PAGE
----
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Peacekeeping Money Talks Go On, After Killings in S. Sudan, SAG-ging

By Matthew Russell Lee

UNITED NATIONS, April 11 -- Eight days ago at the UN, mainly Deputy Permanent Representatives negotiated until 8 pm about paying for UN peacekeeping. Today, with mainly Permanent Representatives, the issues remain the same.

Countries contributing mostly money want to extend the minimum deployment to 12 months, saying this will save money. But several troop contributing countries, particularly in Latin America, reply that their constitutions ban this, limiting deployments to six months.

The new idea is to say that exemptions to the 12 month deployment minimum could be given; that it should be phased in. It is noted that naval deployments are not for 12 months.

The donors want to not pay for broken continent owned equipment, and if it fails inspection twice in a row, to not pay the associated peacekeepers. This is opposed mostly by TCCs in Africa.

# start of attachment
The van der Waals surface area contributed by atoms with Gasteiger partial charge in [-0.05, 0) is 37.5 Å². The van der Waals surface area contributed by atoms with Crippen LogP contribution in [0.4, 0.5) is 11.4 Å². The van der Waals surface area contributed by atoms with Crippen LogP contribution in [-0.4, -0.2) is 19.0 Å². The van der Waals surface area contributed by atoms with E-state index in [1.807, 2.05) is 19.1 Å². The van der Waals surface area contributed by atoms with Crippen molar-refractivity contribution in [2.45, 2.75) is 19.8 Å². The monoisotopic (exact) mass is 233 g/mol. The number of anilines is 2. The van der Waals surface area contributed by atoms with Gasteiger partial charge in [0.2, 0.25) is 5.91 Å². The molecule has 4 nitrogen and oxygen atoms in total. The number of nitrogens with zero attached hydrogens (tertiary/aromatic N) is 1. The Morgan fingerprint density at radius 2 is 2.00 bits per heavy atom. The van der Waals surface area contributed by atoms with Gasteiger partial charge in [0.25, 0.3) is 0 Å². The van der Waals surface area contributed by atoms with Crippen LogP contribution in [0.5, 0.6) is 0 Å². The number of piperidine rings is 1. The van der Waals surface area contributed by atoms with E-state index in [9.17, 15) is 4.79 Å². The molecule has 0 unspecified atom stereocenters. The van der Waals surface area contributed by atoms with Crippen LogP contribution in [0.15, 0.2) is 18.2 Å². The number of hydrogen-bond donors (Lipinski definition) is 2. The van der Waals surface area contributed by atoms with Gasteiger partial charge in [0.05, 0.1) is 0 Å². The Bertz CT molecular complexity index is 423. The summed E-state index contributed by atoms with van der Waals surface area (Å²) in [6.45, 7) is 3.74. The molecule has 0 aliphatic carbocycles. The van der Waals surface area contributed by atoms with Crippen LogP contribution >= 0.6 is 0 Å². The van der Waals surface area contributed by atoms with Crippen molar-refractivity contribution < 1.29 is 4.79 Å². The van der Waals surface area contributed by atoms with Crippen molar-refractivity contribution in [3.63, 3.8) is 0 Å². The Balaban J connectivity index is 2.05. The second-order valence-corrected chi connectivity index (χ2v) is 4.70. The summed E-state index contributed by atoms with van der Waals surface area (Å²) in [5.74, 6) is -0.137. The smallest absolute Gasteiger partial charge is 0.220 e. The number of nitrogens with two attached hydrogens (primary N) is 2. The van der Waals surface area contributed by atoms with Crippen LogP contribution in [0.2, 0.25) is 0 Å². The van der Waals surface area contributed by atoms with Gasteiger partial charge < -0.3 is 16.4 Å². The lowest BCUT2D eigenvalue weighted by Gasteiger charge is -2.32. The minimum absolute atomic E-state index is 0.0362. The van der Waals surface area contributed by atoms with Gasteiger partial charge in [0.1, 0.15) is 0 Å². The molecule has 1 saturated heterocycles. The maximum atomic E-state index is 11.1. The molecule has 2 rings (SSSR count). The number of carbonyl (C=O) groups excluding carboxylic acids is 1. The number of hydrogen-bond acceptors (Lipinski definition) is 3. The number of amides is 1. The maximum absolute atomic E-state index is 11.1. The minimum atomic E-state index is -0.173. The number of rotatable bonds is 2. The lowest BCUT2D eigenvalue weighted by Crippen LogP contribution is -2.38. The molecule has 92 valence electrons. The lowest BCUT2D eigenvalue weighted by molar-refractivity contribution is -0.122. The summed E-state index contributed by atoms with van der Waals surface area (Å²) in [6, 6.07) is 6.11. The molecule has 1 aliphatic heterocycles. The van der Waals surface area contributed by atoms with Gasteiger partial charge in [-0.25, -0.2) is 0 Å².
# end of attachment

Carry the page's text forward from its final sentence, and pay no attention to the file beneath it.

These two savings would go to increase peacekeeper compensation by some $80 million. The killing only this week of five peacekeepers from India while patrolling South Sudan seems to make this more urgent.

 On the scene were, among others, the Permanent Representatives of major TCCs like Pakistan and Morocco, and of Fiji for the Group of 77.

  One well placed African Permanent Representative told Inner City Press he is advising his peers to “get this SAG deal done now,” not leave it for the next resumed session with other peacekeeping budgets “which would be cut.”

  SAG stands for Senior Advisory Group on Peacekeeping, a group on which Ban Ki-moon and Peacekeeping chief Herve Ladsous let serve Shavendra Silva, who is depicted in Ban's own report on Sri Lanka as engaged in war crimes.

  Ban told Inner City Press this was a matter for member states. But as noted elsewhere today, this deference to member states is not equally applied. Watch this site.

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